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Rivers eager to prove critics wrong after joining Colts

March 21, 2020 GMT
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FILE - In this Nov. 18, 2019, file photo, Los Angeles Chargers quarterback Philip Rivers warms up before an NFL football game against the Kansas City Chiefs in Mexico City. Rivers is coming off one of the poorest seasons in his NFL career. The longtime quarterback for the San Diego and Los Angeles Chargers is now with the Colts after signing a one-year, $25 million contract. (AP Photo/Rebecca Blackwell, File)
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FILE - In this Nov. 18, 2019, file photo, Los Angeles Chargers quarterback Philip Rivers warms up before an NFL football game against the Kansas City Chiefs in Mexico City. Rivers is coming off one of the poorest seasons in his NFL career. The longtime quarterback for the San Diego and Los Angeles Chargers is now with the Colts after signing a one-year, $25 million contract. (AP Photo/Rebecca Blackwell, File)

INDIANAPOLIS (AP) — All Philip Rivers really wanted was a chance to play one more NFL season.

So when the Indianapolis Colts gave him a shot, the eight-time Pro Bowler took it.

Rivers officially ended his 16-year tenure with the Chargers on Saturday by signing the $25 million deal he agreed to earlier this week.

“I still love to play, I know I can play at a high level,” the 38-year-old quarterback said on a conference call, acknowledging he was ready to walk away from football if he received no offers.

“It was one of those things where we said if there’s nothing out there, then that’s our answer. But if there’s an opportunity with a team ... it ended up being with this organization and that made it that much more exciting,” he said.

Rivers feels he has plenty to offer even after one of his worst seasons.

He threw 23 touchdown passes, his lowest total since 2007, and 20 interceptions, matching the second-highest total of his career. While some blamed the troubles on a poor offensive line or Rivers trying to do too much to rally the Chargers late in games, others contended his skills were rapidly deteriorating.

Now, with a fresh start, a strong running game and one of the league’s top offensive lines, Rivers insists he will prove the critics wrong this season.

“I feel great and if I feel like I do next year then I’ll be excited to keep on going, depending on how the team feels about it,” Rivers said. “I do want to coach my oldest son (in high school). I have two sons, they’re 12 and eight, so we’ve got a little time. I don’t think you’ll see me in the Tom Brady range, but I feel good and I feel like I can help a team win a championship.”

Rivers suspected he was headed into his first foray in free agency when he tearfully told reporters at season’s end he would not quit. In February, the Chargers made it official by announcing the two sides mutually agreed to part ways.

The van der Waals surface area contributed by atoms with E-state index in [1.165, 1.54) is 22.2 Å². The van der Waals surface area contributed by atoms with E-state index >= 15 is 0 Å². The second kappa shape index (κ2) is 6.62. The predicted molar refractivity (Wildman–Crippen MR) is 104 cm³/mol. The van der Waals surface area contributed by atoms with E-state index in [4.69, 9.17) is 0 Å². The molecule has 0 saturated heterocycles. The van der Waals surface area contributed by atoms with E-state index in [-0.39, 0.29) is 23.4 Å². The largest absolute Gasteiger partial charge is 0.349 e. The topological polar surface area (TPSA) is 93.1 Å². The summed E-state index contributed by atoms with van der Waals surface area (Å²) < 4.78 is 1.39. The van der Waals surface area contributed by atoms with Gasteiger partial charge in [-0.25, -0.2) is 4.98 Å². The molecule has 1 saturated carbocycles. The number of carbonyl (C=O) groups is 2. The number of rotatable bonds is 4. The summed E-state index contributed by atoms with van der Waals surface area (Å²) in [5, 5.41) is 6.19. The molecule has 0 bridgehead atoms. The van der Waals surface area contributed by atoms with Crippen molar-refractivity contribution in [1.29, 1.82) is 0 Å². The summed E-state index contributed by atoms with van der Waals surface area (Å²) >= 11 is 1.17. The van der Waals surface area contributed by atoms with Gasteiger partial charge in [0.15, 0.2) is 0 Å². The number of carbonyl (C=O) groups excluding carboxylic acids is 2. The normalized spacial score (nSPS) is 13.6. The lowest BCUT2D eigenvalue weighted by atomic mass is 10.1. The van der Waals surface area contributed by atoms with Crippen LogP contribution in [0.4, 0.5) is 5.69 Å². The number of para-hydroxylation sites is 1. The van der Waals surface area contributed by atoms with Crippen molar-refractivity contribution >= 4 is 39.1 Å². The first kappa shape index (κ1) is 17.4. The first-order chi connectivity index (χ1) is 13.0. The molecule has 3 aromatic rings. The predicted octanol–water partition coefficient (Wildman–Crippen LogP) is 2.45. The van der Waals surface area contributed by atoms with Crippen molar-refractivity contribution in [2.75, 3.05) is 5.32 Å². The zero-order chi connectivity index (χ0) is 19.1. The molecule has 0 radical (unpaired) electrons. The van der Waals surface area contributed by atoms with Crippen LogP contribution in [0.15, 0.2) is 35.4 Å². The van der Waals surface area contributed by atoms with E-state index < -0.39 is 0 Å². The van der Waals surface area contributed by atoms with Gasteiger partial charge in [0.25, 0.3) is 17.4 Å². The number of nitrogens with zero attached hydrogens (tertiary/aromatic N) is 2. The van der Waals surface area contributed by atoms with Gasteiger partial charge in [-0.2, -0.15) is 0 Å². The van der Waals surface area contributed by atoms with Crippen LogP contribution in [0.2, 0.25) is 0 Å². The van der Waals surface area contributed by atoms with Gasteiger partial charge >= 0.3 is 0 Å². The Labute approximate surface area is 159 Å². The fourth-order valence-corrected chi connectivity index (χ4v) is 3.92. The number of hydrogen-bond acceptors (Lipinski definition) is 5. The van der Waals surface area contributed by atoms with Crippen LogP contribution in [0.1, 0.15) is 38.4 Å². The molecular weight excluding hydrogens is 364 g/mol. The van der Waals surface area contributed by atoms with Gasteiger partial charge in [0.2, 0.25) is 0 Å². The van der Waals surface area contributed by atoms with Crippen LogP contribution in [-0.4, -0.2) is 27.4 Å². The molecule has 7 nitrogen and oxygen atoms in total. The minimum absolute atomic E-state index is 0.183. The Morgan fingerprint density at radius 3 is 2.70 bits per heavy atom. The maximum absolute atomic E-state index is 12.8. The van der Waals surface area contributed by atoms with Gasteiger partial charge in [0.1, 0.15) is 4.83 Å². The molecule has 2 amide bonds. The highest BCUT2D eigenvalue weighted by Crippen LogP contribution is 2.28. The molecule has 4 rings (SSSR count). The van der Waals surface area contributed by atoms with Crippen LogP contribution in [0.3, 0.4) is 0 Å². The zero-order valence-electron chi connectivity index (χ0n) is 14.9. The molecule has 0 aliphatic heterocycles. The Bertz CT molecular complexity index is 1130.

So Rivers, his wife and their nine children moved to the family home in northwest Florida and contemplated their options. Yes, he considered starting his long-desired coaching career even as speculation swirled about potential landing spots.

But Rivers decided he just wanted to keep playing.

And when free agency opened this week, Rivers was hopeful he could reunite with Frank Reich and Nick Sirianni, two of his former position coaches, in Indy. Reich is starting his third as the Colts’ play-calling head coach while Sirianni continues in his role as offensive coordinator.

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“Philip is one of the most decorated quarterbacks in the NFL and we are fortunate to add an experienced player of his caliber to our organization,” Colts general manager Chris Ballard said in a statement. “His familiarity with our coaching staff and offensive system, in addition to his experience, were attractive qualities during our evaluation process. Philip is a fierce competitor and his veteran leadership will be crucial in the continued development of our young roster.”

They’re hoping Rivers leads them to the playoffs after the Colts stumbled to a 7-9 record last season.

First, he must beat out incumbent stater Jacoby Brissett, who struggled during the second half last season after injuring his left knee. Brissett, like Rivers, is a North Carolina State alum, but the two haven’t spoken yet this week, Rivers said.

But in the meantime, with a challenging offseason looming, Rivers wants to keep the goals simple: Meeting his new teammates, learning the offense and being ready to go whenever football resumes.

“Building a friendship, building a relationship is huge and that’s really my favorite part of this game, just being a great teammate,” he said. “I love being a teammate, I want to be one of the guys and I want them to know that.”

The Colts also released starting cornerback Pierre Desir and veteran backup quarterback Brian Hoyer.

Desir signed a three-year contract worth $22.5 million last March and the move saves the Colts nearly $7 million in salary cap space.

Desir made 29 starts in three seasons with Indy and had 161 tackles, five interceptions, two forced fumbles and one fumble recovery. Indy claimed Desir off waivers from Seattle in 2017 and he was a fourth-round draft pick by Cleveland in 2014.

Hoyer made one start last season with the Colts after signing following his release from New England in the preseason. Indy will save another $5 million.

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